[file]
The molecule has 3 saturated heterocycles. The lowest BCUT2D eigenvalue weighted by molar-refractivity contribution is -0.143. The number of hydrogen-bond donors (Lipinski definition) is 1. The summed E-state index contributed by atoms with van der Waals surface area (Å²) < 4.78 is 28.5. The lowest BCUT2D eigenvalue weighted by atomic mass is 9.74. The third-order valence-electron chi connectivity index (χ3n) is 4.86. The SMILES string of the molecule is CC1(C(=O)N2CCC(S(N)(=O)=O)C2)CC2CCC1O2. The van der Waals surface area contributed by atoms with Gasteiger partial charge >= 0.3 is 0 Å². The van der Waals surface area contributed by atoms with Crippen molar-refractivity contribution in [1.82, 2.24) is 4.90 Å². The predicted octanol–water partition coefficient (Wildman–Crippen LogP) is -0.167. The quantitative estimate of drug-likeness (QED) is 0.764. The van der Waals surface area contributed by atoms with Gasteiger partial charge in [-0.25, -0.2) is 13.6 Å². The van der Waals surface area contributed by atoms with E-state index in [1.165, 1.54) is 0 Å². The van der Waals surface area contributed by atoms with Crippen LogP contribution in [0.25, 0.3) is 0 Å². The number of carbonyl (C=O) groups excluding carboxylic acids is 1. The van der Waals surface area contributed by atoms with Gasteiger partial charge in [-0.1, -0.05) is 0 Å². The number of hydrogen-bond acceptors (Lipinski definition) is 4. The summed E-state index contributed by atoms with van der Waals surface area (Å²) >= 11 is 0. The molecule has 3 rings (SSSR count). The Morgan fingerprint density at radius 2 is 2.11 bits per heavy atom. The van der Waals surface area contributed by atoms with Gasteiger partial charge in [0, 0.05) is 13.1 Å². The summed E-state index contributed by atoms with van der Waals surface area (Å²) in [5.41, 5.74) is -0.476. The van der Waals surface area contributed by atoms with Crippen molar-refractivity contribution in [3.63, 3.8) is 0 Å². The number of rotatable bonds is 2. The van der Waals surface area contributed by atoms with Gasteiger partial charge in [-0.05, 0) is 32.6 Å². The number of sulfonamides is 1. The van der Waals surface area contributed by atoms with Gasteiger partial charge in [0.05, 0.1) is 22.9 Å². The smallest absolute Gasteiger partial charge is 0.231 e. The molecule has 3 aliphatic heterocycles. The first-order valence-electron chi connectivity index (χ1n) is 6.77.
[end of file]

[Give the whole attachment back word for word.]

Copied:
The molecule has 3 saturated heterocycles. The lowest BCUT2D eigenvalue weighted by molar-refractivity contribution is -0.143. The number of hydrogen-bond donors (Lipinski definition) is 1. The summed E-state index contributed by atoms with van der Waals surface area (Å²) < 4.78 is 28.5. The lowest BCUT2D eigenvalue weighted by atomic mass is 9.74. The third-order valence-electron chi connectivity index (χ3n) is 4.86. The SMILES string of the molecule is CC1(C(=O)N2CCC(S(N)(=O)=O)C2)CC2CCC1O2. The van der Waals surface area contributed by atoms with Gasteiger partial charge >= 0.3 is 0 Å². The van der Waals surface area contributed by atoms with Crippen molar-refractivity contribution in [1.82, 2.24) is 4.90 Å². The predicted octanol–water partition coefficient (Wildman–Crippen LogP) is -0.167. The quantitative estimate of drug-likeness (QED) is 0.764. The van der Waals surface area contributed by atoms with Gasteiger partial charge in [-0.25, -0.2) is 13.6 Å². The van der Waals surface area contributed by atoms with E-state index in [1.165, 1.54) is 0 Å². The van der Waals surface area contributed by atoms with Crippen LogP contribution in [0.25, 0.3) is 0 Å². The number of carbonyl (C=O) groups excluding carboxylic acids is 1. The van der Waals surface area contributed by atoms with Gasteiger partial charge in [-0.1, -0.05) is 0 Å². The number of hydrogen-bond acceptors (Lipinski definition) is 4. The summed E-state index contributed by atoms with van der Waals surface area (Å²) >= 11 is 0. The molecule has 3 rings (SSSR count). The Morgan fingerprint density at radius 2 is 2.11 bits per heavy atom. The van der Waals surface area contributed by atoms with Gasteiger partial charge in [0, 0.05) is 13.1 Å². The summed E-state index contributed by atoms with van der Waals surface area (Å²) in [5.41, 5.74) is -0.476. The van der Waals surface area contributed by atoms with Crippen molar-refractivity contribution in [3.63, 3.8) is 0 Å². The number of rotatable bonds is 2. The van der Waals surface area contributed by atoms with Gasteiger partial charge in [-0.05, 0) is 32.6 Å². The number of sulfonamides is 1. The van der Waals surface area contributed by atoms with Gasteiger partial charge in [0.05, 0.1) is 22.9 Å². The smallest absolute Gasteiger partial charge is 0.231 e. The molecule has 3 aliphatic heterocycles. The first-order valence-electron chi connectivity index (χ1n) is 6.77.